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Federali Aundy
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Well I will keep an eye open for something official from GF9 on this. I am playing on a space mat that is the appropriate size for the game, but could understand how the edge might not be as fixed if playing without the mat.

I personally like not being able to rotate outside of the playing area as I think it could lead to some interesting decisions on system placement.
 
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Angelus Seniores
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1) that is possible, entering a new system forces you to stop, but not for entering new spacelanes. spacelanes are practically empty space, while a system contains elements that you want to inspect/study more closely.

2) as long as you dont need to pick up the spacelane/system then you are free to swing it around, even off the playing field as long as final position is on the playing field.
nothing is fixed in place until it has 2 spacelanes connected to it. given the freedom of swinging allowed by the rules this is no different.

likely there will indeed be a physical edge or you would cross into the area where each faction puts their stuff so you should be stopped by the "no pick up" rule. if you have to move anything (except another floating system) out of the way to do it, its not allowed.
 
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Donald Jensen

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1) As others have said, you are able to proceed through an existing system and discover a new space lane and system while at warp. Just like at the start of the game when you; 1) Command: Enter Warp, 2) Command exit Warp, to discover your first systems, the need to add a space lane does not stop the warp, only when entering new systems or encountering hostile ships.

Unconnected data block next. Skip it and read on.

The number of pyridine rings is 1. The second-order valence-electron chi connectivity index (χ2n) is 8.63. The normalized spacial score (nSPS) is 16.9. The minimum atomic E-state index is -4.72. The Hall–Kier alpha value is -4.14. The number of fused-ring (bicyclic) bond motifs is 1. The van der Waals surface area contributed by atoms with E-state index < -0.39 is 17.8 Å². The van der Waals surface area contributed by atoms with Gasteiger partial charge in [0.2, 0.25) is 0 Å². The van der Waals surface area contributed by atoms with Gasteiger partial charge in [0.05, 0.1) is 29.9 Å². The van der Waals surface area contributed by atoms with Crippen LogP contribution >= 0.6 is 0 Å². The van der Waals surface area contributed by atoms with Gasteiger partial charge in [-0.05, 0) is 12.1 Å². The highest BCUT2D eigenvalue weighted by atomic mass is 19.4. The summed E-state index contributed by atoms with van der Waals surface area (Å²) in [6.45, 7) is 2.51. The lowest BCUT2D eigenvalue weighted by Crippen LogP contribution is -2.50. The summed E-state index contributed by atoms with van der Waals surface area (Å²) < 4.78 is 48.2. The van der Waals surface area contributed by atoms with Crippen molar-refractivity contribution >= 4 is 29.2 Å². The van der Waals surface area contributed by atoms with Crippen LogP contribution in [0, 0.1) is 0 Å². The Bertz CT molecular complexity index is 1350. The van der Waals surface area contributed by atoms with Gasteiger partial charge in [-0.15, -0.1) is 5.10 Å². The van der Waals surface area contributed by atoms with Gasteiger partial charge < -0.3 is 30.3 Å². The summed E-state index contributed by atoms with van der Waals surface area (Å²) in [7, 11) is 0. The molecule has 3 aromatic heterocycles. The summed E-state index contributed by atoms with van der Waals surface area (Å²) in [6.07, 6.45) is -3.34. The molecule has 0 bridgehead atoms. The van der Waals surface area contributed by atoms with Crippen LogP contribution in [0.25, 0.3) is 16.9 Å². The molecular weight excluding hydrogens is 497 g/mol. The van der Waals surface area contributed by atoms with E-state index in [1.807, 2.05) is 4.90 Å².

2) I would tend to disagree with most of the posters here. I would not allow the rotated planet to leave the play area. First, it called the "Play Area" for a reason, I don't feel that pieces should be allowed to leave it. Especially is the planet has been colonized or has ships at it, this would cause game pieces to leave play. Secondly, the placing of space lanes to limit you opponents options is a valid tactic and this invalidates some of that strategic tactic. Without a solid response from the Devs, I would not allow this.
 
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Brad Gravett
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It's worth mentioning that the Game Area section on page 4 doesn't have any hard-and-fast rules. The only firm rule is that the starting systems need to be equidistant. The rest is left up to player agreement.

I guess it's another letter-of-the-law versus spirit-of-the-law debate. I'm a spirit-of-the-law kind of guy. From a graph theory point of view, swinging floating systems outside the play area doesn't alter the graph that is the network of system discs (vertices) and warp lanes (edges). Picking up system discs and warp lanes, though, absolutely does change the graph.

The rules also don't explicitly say anything about pieces leaving the game area. It makes me think of miniatures games like X-Wing and Armada where the rules specifically state that a ship model is removed from play if it leaves the play area. Ascendency doesn't have a rule like that.
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James J

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swankidelic wrote:
It's worth mentioning that the Game Area section on page 4 doesn't have any hard-and-fast rules. The only firm rule is that the starting systems need to be equidistant. The rest is left up to player agreement.


Yup. This was something that occurred to me after I posted. I have a bit of OCD, so I insisted on a hard border for our game. I put down a clearly defined circle. For people using the player boards to roughly define the play area, it would be harder to say where the edge actually is.

I still contend that picking up pieces is less literal and more a figurative way to demonstrate not letting floating systems and lanes cross any fixed systems and lanes, though. If anything, picking up a lane to move it (assuming it's a legal move) will cause less disruption to the map, as maintaining contact while rotating it invariably means the fixed system will get nudged, unless a second player jumps in to hold it down while you swing the lane and connected system.
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William Hardy
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The external boundaries are arbitrary (whatever space on which we choose to play) so I have always used the laxer rule: as long as everything winds up kosher.
Having too big a space solves the problem but allows the Fed player to develop beyond the reach of the Ks and Rs, which is more defensible but not good for the game. A more restricted space encourages backdoor attacks, which does make for a good game. When we add expansion packs, though, the equidistant starting positions will no longer be possible (as long as we have to play in 2-D space), and, I presume, there will be a more congested center, making it harder to reach the player directly opposite. I'm curious about how that will work out.